Here's what the Work and Pensions Secretary said, following this week's European Court of Justice ruling on access to benefits:
"This is about people who want to enter a country and have no prospects of work and are not intending to work, so that is stopping and shutting the door to them as we have done."Essentially, IDS says that the ECJ's ruling runs with the grain of the domestic changes the UK has already made to restrict access to out-of-work benefits. But he is clear that he wants to go further:
"The next problem is people who come to work, and then can claim full tax credits even though they have made no contribution. And that is the point I am making... countries shouldn’t have to do that. They shouldn’t have to support people who are coming over here, who have made no contribution."This is very much along the lines of what our Research Director Stephen Booth and Professor Damian Chalmers proposed in their pamphlet on EU migration and national welfare systems - a re-write of EU legislation to enable national governments to restrict access to non-contributory benefits for up to three years.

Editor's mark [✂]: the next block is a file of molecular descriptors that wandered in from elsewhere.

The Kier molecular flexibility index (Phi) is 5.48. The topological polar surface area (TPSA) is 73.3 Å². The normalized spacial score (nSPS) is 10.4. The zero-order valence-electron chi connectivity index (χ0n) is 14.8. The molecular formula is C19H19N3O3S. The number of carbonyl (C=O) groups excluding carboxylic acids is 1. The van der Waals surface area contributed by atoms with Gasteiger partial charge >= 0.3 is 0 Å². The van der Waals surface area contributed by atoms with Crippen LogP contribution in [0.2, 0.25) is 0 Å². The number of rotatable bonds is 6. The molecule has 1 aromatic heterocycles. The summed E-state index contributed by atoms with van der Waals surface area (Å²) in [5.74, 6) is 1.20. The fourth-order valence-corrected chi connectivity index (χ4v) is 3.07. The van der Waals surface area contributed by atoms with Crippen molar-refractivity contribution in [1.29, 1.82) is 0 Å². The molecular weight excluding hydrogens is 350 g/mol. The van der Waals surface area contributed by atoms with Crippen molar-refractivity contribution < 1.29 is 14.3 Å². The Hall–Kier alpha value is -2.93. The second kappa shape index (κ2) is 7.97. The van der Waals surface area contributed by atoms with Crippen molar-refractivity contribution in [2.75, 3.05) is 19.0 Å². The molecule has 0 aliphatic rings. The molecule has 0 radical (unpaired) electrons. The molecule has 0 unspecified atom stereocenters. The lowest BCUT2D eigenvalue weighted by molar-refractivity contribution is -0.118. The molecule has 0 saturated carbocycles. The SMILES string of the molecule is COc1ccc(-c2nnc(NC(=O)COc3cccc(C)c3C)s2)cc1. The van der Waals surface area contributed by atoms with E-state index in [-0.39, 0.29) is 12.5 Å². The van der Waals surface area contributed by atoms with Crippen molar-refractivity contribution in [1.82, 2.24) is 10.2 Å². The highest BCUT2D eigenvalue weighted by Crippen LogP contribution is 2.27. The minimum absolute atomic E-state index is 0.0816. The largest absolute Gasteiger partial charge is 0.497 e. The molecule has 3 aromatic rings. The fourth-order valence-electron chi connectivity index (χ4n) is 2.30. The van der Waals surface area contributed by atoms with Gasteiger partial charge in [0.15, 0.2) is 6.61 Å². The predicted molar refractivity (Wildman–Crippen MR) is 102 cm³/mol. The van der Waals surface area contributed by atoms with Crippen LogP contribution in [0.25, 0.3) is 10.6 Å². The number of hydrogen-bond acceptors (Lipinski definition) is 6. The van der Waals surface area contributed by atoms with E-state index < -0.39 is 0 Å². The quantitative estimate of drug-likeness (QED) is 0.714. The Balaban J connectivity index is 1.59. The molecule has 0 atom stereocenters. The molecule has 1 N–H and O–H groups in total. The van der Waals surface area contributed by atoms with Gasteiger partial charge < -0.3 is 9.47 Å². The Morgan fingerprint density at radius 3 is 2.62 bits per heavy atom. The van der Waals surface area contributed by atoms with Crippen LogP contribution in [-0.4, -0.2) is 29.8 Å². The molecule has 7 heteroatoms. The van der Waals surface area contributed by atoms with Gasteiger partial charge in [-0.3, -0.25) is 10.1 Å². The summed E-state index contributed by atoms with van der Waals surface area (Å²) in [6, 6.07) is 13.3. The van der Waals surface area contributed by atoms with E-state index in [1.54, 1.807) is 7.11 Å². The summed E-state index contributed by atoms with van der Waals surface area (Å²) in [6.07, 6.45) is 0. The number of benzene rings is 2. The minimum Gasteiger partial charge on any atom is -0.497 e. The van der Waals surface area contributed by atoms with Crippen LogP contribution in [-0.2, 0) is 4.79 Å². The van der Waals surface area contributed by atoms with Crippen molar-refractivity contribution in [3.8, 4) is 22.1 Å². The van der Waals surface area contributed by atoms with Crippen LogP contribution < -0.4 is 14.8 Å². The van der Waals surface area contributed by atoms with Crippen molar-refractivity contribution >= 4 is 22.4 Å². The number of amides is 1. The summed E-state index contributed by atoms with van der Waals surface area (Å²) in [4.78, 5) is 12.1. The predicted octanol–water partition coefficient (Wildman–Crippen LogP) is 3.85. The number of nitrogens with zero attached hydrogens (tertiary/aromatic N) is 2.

And, thirdly, IDS suggests that:
"And the third area which you talked about…is that the issue around freedom of movement isn’t that you don’t want to stop freedom of movement, but what you want to be able to say is: ‘sometimes there are limits that communities can absorb people and the pressure on public services and housing and stuff like that’."
"European rules need to take recognition of the pressure that puts on local communities, and that’s really part of the negotiation."This last point is perhaps the most interesting as it suggests that the option of some form of 'emergency brake' on EU migration is still under consideration.
As we have said before, there are many ways in which such a mechanism could operate, and it might just be negotiable, although this would be a much taller ask than reforming the rules around access to welfare.